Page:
Helper’s High: How Doing Good Can Make You Feel Good
For Patricia Gallagher, also known as “the Flower Lady,” it’s a daily occurrence as she practices what she calls “Random Acts of Flowers.” She goes to Trader Joe’s and picks up day-old posies, which she ferries to nursing homes, assisted living facilities, veterans’ homes and shelters. Her reward is the delighted looks on the faces of those who receive the love she scatters. For Gallagher, the practice also provides a healing balm: She has faced her husband’s suicide attempts — which they wrote about in their book, “No More Secrets: A Family Speaks about Depression, Anxiety and Attempted Suicide” — as well as financial challenges and the death of both of her parents.
Her mother lived by the adage attributed to theologian John Wesley: “Do all the good you can, by all the means you can, in all the ways you can, in all the places you can, at all the times you can, to all the people you can, as long as ever you can,” and clearly passed this on to her daughter.
Call to mind the last time you did something generous without expecting anything in return, including acknowledgement. Chances are, you’ll smile and feel warm inside.
Health Benefits of Altruistic Behavior
In an article called “The Science of Good Deeds,” Jeanie Lerche Davis explains this reaction: “In the last few years, researchers have looked at the so-called ‘helper's high’ and its effects on the human body. Scientists are searching to understand just how altruism — the wish to perform good deeds — affects our health, even our longevity.”
“Altruistic behavior may also trigger the brain's reward circuitry — the 'feel-good' chemicals like dopamine and endorphins, and perhaps even a morphine-like chemical the body naturally produces,” she writes, citing Gregory L. Fricchione, MD, associate professor of psychiatry at Harvard Medical School. Dr. Fricchione adds: “If altruistic behavior plugs into that reward circuitry, it will have the potential to reduce the stress response. And if the altruistic behavior continues to be rewarding, it will be reinforced."
Stephen Post, PhD, professor of bioethics and the director of the school’s Center for Medical Humanities, Compassionate Care, and Bioethics at Stony Brook University in New York, sums up this research in his 2009 Health Progress article entitled “It’s Good to Be Good: Science Says It’s So”: “The ‘helper’s high’ was first described by Allan Luks, who surveyed thousands of volunteers across the United States and found that people who reached out to other people consistently stated that their health improved when they started to volunteer. About half reported experiencing a ‘high’ feeling; 43 percent felt stronger and more energetic; 28 percent experienced a sensation of inner warmth; 22 percent felt calmer and less depressed; 21 percent experienced greater feelings of self-worth, and 13 percent experienced fewer aches and pains.”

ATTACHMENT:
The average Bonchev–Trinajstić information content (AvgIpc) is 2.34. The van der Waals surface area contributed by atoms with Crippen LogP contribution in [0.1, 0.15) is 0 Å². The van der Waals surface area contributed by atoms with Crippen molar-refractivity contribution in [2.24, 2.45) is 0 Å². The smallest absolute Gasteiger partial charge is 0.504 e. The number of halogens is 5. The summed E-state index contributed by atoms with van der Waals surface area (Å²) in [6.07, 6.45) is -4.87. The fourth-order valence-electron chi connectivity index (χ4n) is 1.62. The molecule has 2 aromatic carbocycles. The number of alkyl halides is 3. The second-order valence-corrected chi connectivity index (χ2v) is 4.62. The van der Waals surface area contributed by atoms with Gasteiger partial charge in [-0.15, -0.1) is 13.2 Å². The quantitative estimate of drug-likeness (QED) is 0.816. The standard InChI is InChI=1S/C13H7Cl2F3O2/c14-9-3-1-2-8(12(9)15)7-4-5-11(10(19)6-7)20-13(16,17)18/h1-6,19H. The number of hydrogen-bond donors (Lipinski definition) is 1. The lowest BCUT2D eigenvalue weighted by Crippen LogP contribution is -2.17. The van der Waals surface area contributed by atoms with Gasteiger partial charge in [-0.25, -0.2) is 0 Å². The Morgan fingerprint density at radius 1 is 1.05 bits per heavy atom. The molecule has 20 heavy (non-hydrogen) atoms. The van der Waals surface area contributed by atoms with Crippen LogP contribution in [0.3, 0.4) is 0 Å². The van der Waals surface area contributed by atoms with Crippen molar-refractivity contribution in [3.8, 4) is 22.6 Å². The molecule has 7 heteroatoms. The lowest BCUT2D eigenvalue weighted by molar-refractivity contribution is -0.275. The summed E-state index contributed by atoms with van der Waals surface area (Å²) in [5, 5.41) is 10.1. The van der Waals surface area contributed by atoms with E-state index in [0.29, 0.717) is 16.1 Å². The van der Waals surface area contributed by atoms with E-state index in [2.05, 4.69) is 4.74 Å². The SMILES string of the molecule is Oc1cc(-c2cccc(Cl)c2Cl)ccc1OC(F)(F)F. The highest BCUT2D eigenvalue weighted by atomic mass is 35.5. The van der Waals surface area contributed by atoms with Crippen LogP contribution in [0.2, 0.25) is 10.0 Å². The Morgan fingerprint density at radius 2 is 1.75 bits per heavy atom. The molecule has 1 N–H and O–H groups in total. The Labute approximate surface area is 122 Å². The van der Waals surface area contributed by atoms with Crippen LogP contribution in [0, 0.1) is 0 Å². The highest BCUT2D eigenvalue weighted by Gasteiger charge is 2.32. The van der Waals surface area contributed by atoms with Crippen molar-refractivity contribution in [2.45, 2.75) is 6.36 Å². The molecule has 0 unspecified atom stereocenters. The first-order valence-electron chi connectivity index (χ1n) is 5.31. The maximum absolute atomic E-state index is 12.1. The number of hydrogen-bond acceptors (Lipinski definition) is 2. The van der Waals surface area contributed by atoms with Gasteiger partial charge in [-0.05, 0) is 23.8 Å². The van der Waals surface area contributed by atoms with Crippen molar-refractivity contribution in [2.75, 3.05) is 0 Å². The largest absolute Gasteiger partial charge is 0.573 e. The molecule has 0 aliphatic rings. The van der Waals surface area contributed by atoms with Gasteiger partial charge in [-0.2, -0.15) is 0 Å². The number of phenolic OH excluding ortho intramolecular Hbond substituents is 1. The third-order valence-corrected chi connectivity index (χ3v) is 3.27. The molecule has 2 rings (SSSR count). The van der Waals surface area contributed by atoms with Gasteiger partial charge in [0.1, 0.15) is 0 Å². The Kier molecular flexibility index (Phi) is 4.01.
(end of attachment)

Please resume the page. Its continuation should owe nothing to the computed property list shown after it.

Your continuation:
Ways to Feel the “Helper’s High”
For those in recovery, being of service is an important aspect of recreating their lives, since there may have been a time when they believed themselves to be or were perceived as self-absorbed. There are tremendous benefits to volunteering, including:
- Getting out of the house and preventing isolation
- Discovering and establishing a new focus and purpose
- Focusing your attention on a recovery-oriented lifestyle
- Meeting new people and establishing friendships that don’t revolve around drugs or alcohol
- Learning new skills and expanding your knowledge
- Elevating your mood and enhancing your self-esteem
- Getting exercise and improving your physical health
- Feeling like you make a difference
- Being part of something outside yourself
- Serving your community
Places to volunteer and feel the “high” of being of service include:
- 12-step meetings through tasks such as chairing, setting up, cleaning up, making coffee/tea
- Hospitals and nursing homes
- Homeless shelters, food pantries and soup kitchens
- Animal programs and shelters
- Retired Senior Volunteer Program (RSVP)
- Gilda’s Club
- Literacy programs
- Special Olympics
- Habitat for Humanity
- Places of worship
How high are you willing to be? To quote the great Jimi Hendrix: “S’cuse me while I kiss the sky.”